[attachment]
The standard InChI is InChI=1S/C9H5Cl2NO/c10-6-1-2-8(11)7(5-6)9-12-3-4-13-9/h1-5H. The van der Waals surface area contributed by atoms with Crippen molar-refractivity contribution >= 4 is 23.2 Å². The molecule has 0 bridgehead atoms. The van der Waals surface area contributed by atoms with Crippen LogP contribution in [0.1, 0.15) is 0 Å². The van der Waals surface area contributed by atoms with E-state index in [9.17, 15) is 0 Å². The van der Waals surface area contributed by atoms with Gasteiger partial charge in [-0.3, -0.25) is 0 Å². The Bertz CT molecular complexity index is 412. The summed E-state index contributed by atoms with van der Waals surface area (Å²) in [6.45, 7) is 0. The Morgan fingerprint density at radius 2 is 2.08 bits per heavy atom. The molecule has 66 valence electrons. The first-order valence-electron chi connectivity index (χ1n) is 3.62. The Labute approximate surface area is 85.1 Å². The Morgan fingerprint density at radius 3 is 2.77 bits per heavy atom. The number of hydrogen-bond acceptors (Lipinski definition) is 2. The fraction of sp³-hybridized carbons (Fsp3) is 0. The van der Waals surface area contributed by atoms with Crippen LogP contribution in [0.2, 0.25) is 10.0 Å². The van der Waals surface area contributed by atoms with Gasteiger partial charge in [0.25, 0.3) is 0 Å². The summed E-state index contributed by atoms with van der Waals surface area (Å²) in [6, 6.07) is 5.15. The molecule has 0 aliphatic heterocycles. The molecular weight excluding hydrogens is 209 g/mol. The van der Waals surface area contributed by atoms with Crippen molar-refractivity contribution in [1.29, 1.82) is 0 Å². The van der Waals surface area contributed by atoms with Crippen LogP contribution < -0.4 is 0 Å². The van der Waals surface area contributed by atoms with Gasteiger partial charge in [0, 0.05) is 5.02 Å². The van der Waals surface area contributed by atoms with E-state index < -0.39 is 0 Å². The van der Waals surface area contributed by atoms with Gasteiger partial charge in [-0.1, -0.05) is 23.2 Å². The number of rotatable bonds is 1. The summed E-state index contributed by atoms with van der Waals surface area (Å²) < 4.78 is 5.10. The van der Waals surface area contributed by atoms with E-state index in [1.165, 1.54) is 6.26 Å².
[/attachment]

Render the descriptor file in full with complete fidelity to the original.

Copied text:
The standard InChI is InChI=1S/C9H5Cl2NO/c10-6-1-2-8(11)7(5-6)9-12-3-4-13-9/h1-5H. The van der Waals surface area contributed by atoms with Crippen molar-refractivity contribution >= 4 is 23.2 Å². The molecule has 0 bridgehead atoms. The van der Waals surface area contributed by atoms with Crippen LogP contribution in [0.1, 0.15) is 0 Å². The van der Waals surface area contributed by atoms with E-state index in [9.17, 15) is 0 Å². The van der Waals surface area contributed by atoms with Gasteiger partial charge in [-0.3, -0.25) is 0 Å². The Bertz CT molecular complexity index is 412. The summed E-state index contributed by atoms with van der Waals surface area (Å²) in [6.45, 7) is 0. The Morgan fingerprint density at radius 2 is 2.08 bits per heavy atom. The molecule has 66 valence electrons. The first-order valence-electron chi connectivity index (χ1n) is 3.62. The Labute approximate surface area is 85.1 Å². The Morgan fingerprint density at radius 3 is 2.77 bits per heavy atom. The number of hydrogen-bond acceptors (Lipinski definition) is 2. The fraction of sp³-hybridized carbons (Fsp3) is 0. The van der Waals surface area contributed by atoms with Crippen LogP contribution in [0.2, 0.25) is 10.0 Å². The van der Waals surface area contributed by atoms with Gasteiger partial charge in [0.25, 0.3) is 0 Å². The summed E-state index contributed by atoms with van der Waals surface area (Å²) in [6, 6.07) is 5.15. The molecule has 0 aliphatic heterocycles. The molecular weight excluding hydrogens is 209 g/mol. The van der Waals surface area contributed by atoms with Crippen molar-refractivity contribution in [1.29, 1.82) is 0 Å². The van der Waals surface area contributed by atoms with Crippen LogP contribution < -0.4 is 0 Å². The van der Waals surface area contributed by atoms with Gasteiger partial charge in [0, 0.05) is 5.02 Å². The van der Waals surface area contributed by atoms with E-state index < -0.39 is 0 Å². The van der Waals surface area contributed by atoms with Gasteiger partial charge in [-0.1, -0.05) is 23.2 Å². The number of rotatable bonds is 1. The summed E-state index contributed by atoms with van der Waals surface area (Å²) < 4.78 is 5.10. The van der Waals surface area contributed by atoms with E-state index in [1.165, 1.54) is 6.26 Å².